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GGP JAN 2013

INTHEHOTSEAT What’s in it for all of this industry? Chris Mayne heads both FENSA and the British Fenestration Ratings Council (BFRC) at a time of enormous change. He talks to Michael Gannon about what both organisations have achieved and what lies ahead for the sector this year. Editor: You joined this industry in 1986 when codes of practice and standards. As the a real advance on what was there before? there was no FENSA or BFRC; indeed, very installation standards, contract types and Mayne: Yes, in many ways. For local government, little effective regulation. What were your views of guarantees and warrantees varied, consumers did the extension of the Building Regulations to its state? not know what to expect. It was all down to the cover replacement windows and doors, meant a Mayne: The glazing industry suffered from a discretion of individual installation companies burden of inspections was put on them that they poor reputation during the 1980s. Installation as to what consumers were being offered. That would have been very hard pressed to satisfy. standards were voluntary with industry reliant on position had to change. FENSA was an answer that was cost and time self regulation through a plethora of different Editor: Did you think that launching FENSA was efficient but that also provided a significant rise in the standard of work being undertaken. This is illustrated by the decrease in inspection failures over the 10 years of FENSA’s operation. Back in 2002 it was around 30%, today it’s 10%. For home owners, FENSA provided greater peace of mind as all installation companies had to work to Building Regulations, provide proper written contracts with a seven day cooling off period and offer consumers insurance backed guarantees (IBGs) and deposit indemnity where relevant. For installers, the introduction of FENSA provided a more a level playing field for large and small companies alike with smaller companies having a platform to demonstrate credibility. Editor: Could you understand the hostility that was shown to it from certain quarters? Mayne: Absolutely. As the first glazing Competent Persons’ Scheme, FENSA got a lot of stick for introducing bureaucracy that was not there before and implementing a programme of inspections that was not always popular. The facts that got forgotten were that this extra red tape was a result of the extension of the Building Regulations that, I believe, were much needed. Self certifying through FENSA was and is a much less time consuming, administrative and costly The last decade has route to compliance than going through local seen enormous authority Building Control. Even today, FENSA regulatory changes affecting the gets blamed for added regulations that come fenestration sector and from the Department for Communities and the pace of change is Local Government (DCLG), rather than being likely to increase. recognised for the processes we put in place to help installers to comply. I suspect that the introduction of minimum technical competence (MTCs) that will be introduced in 2013, will see similar levels of antipathy, but over time, industry will adapt and embrace the changes positively. Editor: Has FENSA delivered to the installer and ultimately, the end user? Continued on page 42 Glass & Glazing Products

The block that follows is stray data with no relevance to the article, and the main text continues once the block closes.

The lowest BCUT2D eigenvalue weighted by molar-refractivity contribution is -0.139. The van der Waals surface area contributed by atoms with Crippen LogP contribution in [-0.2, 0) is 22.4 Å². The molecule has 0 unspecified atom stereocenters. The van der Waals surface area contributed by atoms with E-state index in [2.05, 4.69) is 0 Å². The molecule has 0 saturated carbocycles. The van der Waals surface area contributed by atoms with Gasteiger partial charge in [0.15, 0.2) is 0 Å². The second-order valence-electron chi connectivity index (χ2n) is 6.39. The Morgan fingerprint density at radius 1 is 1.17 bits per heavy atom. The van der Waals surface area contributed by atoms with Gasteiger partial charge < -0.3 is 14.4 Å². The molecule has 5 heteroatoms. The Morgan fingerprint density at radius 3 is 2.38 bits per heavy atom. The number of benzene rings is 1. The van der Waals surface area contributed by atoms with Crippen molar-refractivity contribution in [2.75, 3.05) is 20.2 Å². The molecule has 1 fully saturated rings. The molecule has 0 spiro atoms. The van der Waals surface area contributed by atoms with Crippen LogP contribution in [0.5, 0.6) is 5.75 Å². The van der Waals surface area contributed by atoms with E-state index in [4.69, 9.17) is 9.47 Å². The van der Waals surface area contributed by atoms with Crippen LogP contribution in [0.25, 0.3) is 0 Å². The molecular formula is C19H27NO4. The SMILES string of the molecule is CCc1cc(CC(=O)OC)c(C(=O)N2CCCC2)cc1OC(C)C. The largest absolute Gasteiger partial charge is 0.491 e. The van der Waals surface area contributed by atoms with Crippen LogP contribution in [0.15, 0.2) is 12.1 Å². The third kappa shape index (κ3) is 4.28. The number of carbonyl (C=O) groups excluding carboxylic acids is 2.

GGP JAN 2013
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